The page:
Inter-procedural optimization. This refers to optimizing across function boundaries, such as when inlining functions or doing global DCE.

2.19. IR

Abbreviation for intermediate representation. Computer programs are usually lowered to IRs to allow easier analysis and optimization for some specific tasks, but most importantly, in order to make native code generation easier.

Most IRs are in some kind of linear form, as it is hard to generate native code directly from a tree-based IR; linear code maps better to modern processors.

2.20. ISA

An abbreviation for instruction set architecture. This generally refers to the set of machine code instructions available in a processor architecture (and sometimes other features). It may also be used to describe the instruction set of IRs.

2.21. JIT

An abbreviation for just in time. It generally refers to either the technique of compiling code on demand, or such a compiler itself.

2.22. LTO

Link-time optimization. This is the practice of doing IPO across modules. As far as the MCI is concerned, this optimization comes for free, as all code must be available in IR form.

2.23. LibC

This is the standard library for the C programming language. It is typically exploited by many other languages, however, as it provides the easiest access to memory, I/O, and other such facilities which are very close to the operating system.

2.24. MCI

Abbreviation for Managed Compiler Infrastructure.

2.25. MEP

Abbreviation for module entry point. A module entry point is called once before any of the module’s code is executed.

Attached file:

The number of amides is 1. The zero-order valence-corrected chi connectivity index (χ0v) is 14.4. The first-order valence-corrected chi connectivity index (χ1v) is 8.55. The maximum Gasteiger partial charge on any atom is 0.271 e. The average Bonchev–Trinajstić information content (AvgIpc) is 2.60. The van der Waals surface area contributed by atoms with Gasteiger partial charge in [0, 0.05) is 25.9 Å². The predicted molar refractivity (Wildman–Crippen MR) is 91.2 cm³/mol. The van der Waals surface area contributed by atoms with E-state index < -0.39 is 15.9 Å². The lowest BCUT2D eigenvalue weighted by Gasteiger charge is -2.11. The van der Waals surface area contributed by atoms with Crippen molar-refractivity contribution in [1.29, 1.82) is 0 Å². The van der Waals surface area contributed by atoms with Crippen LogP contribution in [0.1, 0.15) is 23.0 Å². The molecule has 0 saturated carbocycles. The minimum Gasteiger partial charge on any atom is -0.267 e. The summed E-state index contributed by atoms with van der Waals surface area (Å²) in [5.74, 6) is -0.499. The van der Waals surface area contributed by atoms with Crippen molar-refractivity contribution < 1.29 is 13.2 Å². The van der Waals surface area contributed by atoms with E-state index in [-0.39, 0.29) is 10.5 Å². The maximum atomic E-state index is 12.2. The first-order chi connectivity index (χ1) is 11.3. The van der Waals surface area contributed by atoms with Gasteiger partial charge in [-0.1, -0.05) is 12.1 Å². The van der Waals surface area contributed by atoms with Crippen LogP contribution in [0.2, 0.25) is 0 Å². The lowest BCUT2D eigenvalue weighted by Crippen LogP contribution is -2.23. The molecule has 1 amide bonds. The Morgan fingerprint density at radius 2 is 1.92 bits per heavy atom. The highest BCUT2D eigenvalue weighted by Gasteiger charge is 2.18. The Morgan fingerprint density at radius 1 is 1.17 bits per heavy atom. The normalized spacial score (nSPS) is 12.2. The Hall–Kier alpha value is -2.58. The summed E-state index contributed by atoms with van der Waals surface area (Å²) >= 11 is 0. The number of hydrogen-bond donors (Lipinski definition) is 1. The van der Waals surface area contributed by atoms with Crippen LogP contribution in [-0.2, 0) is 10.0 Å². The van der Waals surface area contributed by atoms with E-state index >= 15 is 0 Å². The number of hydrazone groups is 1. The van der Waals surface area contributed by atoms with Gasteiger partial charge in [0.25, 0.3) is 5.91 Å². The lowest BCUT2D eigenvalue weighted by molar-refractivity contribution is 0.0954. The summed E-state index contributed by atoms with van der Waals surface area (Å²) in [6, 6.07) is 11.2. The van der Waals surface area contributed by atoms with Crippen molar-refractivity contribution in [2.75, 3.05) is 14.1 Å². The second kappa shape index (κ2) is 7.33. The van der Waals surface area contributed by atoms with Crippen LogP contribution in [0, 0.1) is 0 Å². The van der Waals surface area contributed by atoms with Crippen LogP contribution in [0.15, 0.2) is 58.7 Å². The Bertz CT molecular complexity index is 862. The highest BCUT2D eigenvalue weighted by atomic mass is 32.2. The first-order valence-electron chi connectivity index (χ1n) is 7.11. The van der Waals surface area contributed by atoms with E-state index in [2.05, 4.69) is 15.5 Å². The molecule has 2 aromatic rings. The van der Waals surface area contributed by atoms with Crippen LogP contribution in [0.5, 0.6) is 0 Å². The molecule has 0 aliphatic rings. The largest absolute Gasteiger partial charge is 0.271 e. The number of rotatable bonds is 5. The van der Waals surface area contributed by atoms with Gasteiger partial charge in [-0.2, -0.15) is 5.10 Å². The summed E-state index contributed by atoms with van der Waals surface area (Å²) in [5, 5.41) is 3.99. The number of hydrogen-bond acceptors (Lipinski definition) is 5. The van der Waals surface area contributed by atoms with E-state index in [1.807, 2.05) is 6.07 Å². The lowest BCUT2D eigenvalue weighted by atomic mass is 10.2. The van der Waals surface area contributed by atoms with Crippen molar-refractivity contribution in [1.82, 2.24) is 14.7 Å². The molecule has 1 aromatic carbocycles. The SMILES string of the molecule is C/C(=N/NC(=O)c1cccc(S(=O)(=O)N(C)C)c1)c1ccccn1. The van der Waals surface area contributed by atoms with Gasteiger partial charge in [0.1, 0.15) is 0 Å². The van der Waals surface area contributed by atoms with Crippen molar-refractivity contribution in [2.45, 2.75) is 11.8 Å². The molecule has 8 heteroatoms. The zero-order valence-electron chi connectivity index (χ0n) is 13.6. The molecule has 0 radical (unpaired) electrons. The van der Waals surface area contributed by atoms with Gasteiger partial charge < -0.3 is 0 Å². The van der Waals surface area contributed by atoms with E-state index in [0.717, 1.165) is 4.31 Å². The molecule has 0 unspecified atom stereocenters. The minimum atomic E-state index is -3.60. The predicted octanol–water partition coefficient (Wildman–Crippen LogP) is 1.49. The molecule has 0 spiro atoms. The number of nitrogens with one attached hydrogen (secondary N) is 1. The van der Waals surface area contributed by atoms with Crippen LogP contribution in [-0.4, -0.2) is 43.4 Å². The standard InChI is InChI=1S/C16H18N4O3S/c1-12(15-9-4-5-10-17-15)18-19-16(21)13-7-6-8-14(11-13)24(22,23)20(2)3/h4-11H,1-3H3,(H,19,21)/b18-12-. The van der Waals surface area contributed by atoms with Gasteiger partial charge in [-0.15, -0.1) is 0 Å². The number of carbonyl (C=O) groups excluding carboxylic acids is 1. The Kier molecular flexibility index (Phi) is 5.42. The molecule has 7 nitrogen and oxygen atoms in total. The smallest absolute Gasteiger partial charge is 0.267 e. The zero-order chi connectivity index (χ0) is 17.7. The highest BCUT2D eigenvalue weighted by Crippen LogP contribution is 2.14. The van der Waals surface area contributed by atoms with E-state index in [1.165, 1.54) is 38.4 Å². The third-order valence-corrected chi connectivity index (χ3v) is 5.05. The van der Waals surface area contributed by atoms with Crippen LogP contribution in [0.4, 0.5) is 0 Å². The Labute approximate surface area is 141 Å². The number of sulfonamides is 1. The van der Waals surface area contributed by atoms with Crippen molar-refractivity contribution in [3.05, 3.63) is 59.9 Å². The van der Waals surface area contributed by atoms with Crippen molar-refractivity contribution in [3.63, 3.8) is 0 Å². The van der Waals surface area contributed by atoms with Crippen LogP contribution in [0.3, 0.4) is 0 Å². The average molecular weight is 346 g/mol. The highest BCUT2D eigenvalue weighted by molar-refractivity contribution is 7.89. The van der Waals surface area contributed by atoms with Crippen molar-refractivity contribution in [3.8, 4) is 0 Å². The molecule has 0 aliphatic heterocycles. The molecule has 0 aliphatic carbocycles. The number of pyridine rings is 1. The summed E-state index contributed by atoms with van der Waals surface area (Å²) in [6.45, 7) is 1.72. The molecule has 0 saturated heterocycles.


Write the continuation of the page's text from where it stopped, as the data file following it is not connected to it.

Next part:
2.26. MXP

Abbreviation for module exit point. A module’s exit point is called once when the program exits.

2.27. Main module

The main module of a program is the module that was passed to the virtual machine for execution.

2.28. PRE

Abbreviation for partial redundancy elimination. This is a form of CSE that tries to eliminate computations that are said to be partially redundant. For instance, consider this high-level code:

if (foo)
    x = y - 8;
    // ...
w = y - 8;

If foo is true, y - 8 is evaluated twice. This is clearly wasteful, so this code can be optimized to:

z = y - 8;
if (foo)
    x = z;
    // ...
w = z;

2.29. RTO

An abbreviation for RuntimeObject. Refers to the runtime format and layout of values in the MCI, which generally consists of a type pointer, GC bits, and the user data field.

2.30. RTV

An abbreviation for RuntimeValue. Refers to a rooted object that holds a reference to a managed object.

2.31. SCCP

Abbreviation for sparse conditional constant propagation. An optimization performed in SSA form. It is strictly more powerful than applying DCE and constant propagation in any order or number of repetitions.

2.32. SSA

Abbreviation for static single assignment. This is a form of IR where variables are only assigned once, and so-called phi functions are used to determine which variable should be used depending on where control flow came from.

SSA is mostly useful in analysis and optimization.

2.33. TEP

Abbreviation for thread entry point. A thread entry point of a module is called before a properly registered thread executes any code within it.

2.34. TXP

Abbreviation for thread exit point. A thread exit point of a module is called whenever a properly registered thread is exited.

2.35. TLS

Abbreviation for thread-local storage. This is a mechanism by which each thread in a program gets its own isolated version of a variable.

2.36. Target

Refers to a processor architecture that the MCI can compile code for (therefore, a target for code generation). Examples include x86, ARM, etc.

2.37. Terminator

A terminator is an instruction which, while code is in SSA form, indicates the end of a basic block. Only one terminator is allowed in a basic block, and it must appear as the last instruction.